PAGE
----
We Can’t Run Away From These Cows

October 16, 2015by Tope Fasua0

Okay, actually we know it’s not just a Nigerian problem. But it is a problem all the same. The nomadic Fulanis are a phenomenon spanning many countries from the north to the south of Africa. One could say that the ‘tribe’ is one of the few bucking the trend of ‘modern’ civilisation. And they have every right, and wherewithal to. After all, they have a trade, and trade means finance. When a man doesn’t depend that much on others to live well, he takes on this independence that will likely become an issue to others. A lot of Fulanis are operating in their own planet. They have largely carved out a world for themselves that very few can understand. They are almost unaffected by the issues that send many of us to the hospital. And to a large extent, we are not hearing from them. It could even be said that very few non-Fulanis understand their language. And indeed very few really understand their way of life.

But in this increasingly globalised world where modern structures are expanding, and where every inch of the earth is now increasingly captured, bought and allocated, the Fulani lifestyle is creating a few problems here and there.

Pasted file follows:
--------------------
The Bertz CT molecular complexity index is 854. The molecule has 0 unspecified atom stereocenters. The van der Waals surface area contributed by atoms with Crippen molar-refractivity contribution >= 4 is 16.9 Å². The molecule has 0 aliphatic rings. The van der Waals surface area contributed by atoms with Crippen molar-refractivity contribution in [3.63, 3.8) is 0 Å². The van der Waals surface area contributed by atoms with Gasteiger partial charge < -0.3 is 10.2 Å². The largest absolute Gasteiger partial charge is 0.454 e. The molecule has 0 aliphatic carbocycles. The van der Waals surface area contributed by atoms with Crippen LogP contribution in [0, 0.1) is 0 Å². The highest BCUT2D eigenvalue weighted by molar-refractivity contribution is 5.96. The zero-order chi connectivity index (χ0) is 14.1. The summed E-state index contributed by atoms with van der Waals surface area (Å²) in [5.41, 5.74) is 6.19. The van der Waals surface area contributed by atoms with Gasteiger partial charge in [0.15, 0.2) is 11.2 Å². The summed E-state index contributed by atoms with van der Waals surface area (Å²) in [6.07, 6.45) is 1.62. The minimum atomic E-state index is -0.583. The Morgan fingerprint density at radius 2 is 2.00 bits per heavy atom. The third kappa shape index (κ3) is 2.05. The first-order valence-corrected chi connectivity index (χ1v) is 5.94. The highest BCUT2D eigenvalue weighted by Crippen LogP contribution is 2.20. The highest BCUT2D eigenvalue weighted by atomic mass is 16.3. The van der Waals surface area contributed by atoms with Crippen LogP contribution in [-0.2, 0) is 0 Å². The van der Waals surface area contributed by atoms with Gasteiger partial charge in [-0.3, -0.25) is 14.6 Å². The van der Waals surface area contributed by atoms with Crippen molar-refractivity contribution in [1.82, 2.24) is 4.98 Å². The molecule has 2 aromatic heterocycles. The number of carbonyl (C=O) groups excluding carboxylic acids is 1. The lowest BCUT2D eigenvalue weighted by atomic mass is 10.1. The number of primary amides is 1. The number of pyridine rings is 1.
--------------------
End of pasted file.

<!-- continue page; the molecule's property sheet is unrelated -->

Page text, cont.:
First, let me describe how I see them. I see…four, five years old Fulani boys controlling cowherds that are worth tens of millions of Naira and I marvel at the social system that defies the normal run of the mill. Here are boys already schooled in responsibility from such early age. Each cow costs over N150,000 and they are put in charge of dozens. It is a marvel for the world to behold. Perhaps nowhere else in the world does such a system exist. This is different from Almajirai-ism, which sadly consists of millions of jobless boys attending Madrasas. For Almajirais, a lot of work needs to be done, because there is no economics supporting them. If you like you can call a Fulani boy an illiterate, but he has what many of our children will never have. In time, he could get rich in livestock and live the kind of life he enjoys.